Meander through the average supermarket and you’ll see the tracks left by trends of the past. Nobody gets excited about pesto anymore, but it’s been fully assimilated: the jars and plastic tubs are easy to find, along with a big box of fresh bulk basil. And that’s a good thing; it means it’s ripe for someone who doesn’t remember the 80s to rediscover.

I’m not sure if green tea’s moment has passed or if the antioxidant-fueled push is still underway, but I’d like to put a word in for genmaicha. It’s a popular Japanese green tea with roasted brown rice in it. If you brew loose-leaf genmaicha, you can see the rice, but it’s also available in bags. The brand I bought last time at Uwajimaya is Yamamotoyama. This is very fun to say, and it’s inexpensive. The rice gives the tea a freshly-baked Rice Krispy treat aroma. I’ve been drinking it in the morning for the last two weeks and I’m hooked.

Look for genmaicha at a tea shop, an Asian grocery, or maybe even your supermarket, depending on how antioxidant-fueled your neighbors are.

14 thoughts on “Roasty

  1. Lore

    For those of us in Asian-grocery-deficient areas, Republic of Tea’s “Tea of Inquiry” seems to be the same thing, and though expensive, is pretty tasty.

    Also it’s fun to be drinking a piping hot cup of “Tea of Inquiry”. It sounds like something out of Dungeons and Dragons.

  2. Neil

    My green tea preference is matcha, the powdered tea. The good stuff is very expensive, but it has a rich flavor that rivals coffee for depth and complexity. Really good with sweets. Or in sweets.

  3. mamster Post author

    Neil, I love drinking matcha, but I’ve never made it at home because it costs a bundle and I don’t have one of those little whipper things. Do you need one of those things or can you use a regular whisk?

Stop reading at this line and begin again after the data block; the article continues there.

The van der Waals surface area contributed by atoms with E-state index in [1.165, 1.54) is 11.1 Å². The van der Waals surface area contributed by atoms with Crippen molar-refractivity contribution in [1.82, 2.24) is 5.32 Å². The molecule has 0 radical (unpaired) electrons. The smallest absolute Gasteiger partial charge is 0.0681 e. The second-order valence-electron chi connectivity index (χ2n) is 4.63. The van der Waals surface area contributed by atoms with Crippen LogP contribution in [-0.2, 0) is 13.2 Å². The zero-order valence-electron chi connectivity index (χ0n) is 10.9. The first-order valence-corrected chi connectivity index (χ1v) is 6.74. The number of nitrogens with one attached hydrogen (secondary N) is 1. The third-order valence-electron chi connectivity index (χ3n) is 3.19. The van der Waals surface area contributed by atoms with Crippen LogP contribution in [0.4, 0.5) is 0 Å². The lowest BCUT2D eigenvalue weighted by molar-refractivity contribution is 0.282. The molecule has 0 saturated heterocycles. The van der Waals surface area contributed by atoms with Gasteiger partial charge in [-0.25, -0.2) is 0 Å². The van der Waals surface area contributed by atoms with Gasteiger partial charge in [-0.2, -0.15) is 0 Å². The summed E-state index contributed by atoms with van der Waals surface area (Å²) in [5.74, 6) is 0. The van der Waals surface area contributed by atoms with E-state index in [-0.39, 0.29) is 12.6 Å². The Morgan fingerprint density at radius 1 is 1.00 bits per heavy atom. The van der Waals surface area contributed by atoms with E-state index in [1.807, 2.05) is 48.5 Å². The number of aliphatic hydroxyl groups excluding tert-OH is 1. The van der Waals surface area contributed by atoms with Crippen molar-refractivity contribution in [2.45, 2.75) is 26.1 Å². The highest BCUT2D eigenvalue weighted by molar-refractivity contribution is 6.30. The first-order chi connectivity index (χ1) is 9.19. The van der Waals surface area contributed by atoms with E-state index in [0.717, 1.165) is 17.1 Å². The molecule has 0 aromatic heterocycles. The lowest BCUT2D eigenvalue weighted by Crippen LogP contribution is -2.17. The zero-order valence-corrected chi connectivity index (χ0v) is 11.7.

4. Lore

    … and now I’m all itchy trying to find genmaicha around here. There has GOT to be an Asian grocery store SOMEWHERE in Amarillo.

    Curse you, Mamster! :-)

  5. heather is the website for ito en (duh), which is allegedly the most superhappyfun popular tea in japan… i know they have a brewed, unsweeted green genmaicha tea in bottles, but i’m not finding that on their site. they have a loose genmaicha, and a pretty sweet green tea sampler gift, and they ship… if’n that helps.

  6. mamster Post author

    Lore, if you don’t mind ordering from Amazon,this is the exact box of tea I’ve been drinking. Be forewarned that as one reviewer put it:

    “I have tried this tea and was disappointed. The taste of green tea was there though. I was looking forward to actual tea leaves AND actual roasted brown rice to nibble on.”

  7. Neil

    I think you can make matcha without the little bamboo whisk thing (although they are beautiful and very effective, and can be had cheaply from a couple Asian shops in the U-district). If you have one, a stick blender or even one of those battery powered milk foamers would work really well. The idea is to quickly disperse the powder in hot liquid and whip up a little froth on top.

  8. mamster Post author

    I have a good stick blender. I will give it a try. Although I guess then I’d have to make the Big Gulp size.

  9. Jason Truesdell

    You can make matcha without a chasen (bamboo whisk), but the chasen will do a better job of elminiating the beads of the want to form, and since the shape is unfamiliar you’ll probably be able to retrain your whisking habits to make the W-like pattern that’s preferred for whisking matcha, instead of the “big circles” more common by home cooks armed with a whisk.

    You might go to an introductory lesson at the Urasenke school in Madison Park to get a feel for it.

    The chasen range from $15-40 in the US, priced by how many teeth they have. The more teeth, the better they do at breaking up those beads. (I do sell them from time to time, so add any required disclaimer)

    I don’t drink ceremonial types of matcha at home often, but I do like matcha-infused gin. For more everyday consumption, I like a good matcha-genmaicha, which is genmaicha dusted with matcha. My recommendation for a brand would be self-interested, so I’ll refrain from specifics.

  10. mamster Post author

    I didn’t know there was such a thing as matcha-genmaicha, and I really don’t mind if you mention yours.

  11. Jason Truesdell

    It’s not quite mine, but I offer matcha-genmaicha on… My colleague Eugene Levy (not an actor) imports it under the brand name MyGreenTea.

    In Seattle, you can get it at Uwajimaya and Central Market, among other places. It is certainly more expensive than Yamamotoyama, but tastes a lot better when made correctly, and still works out to pennies per cup if you make it loose.

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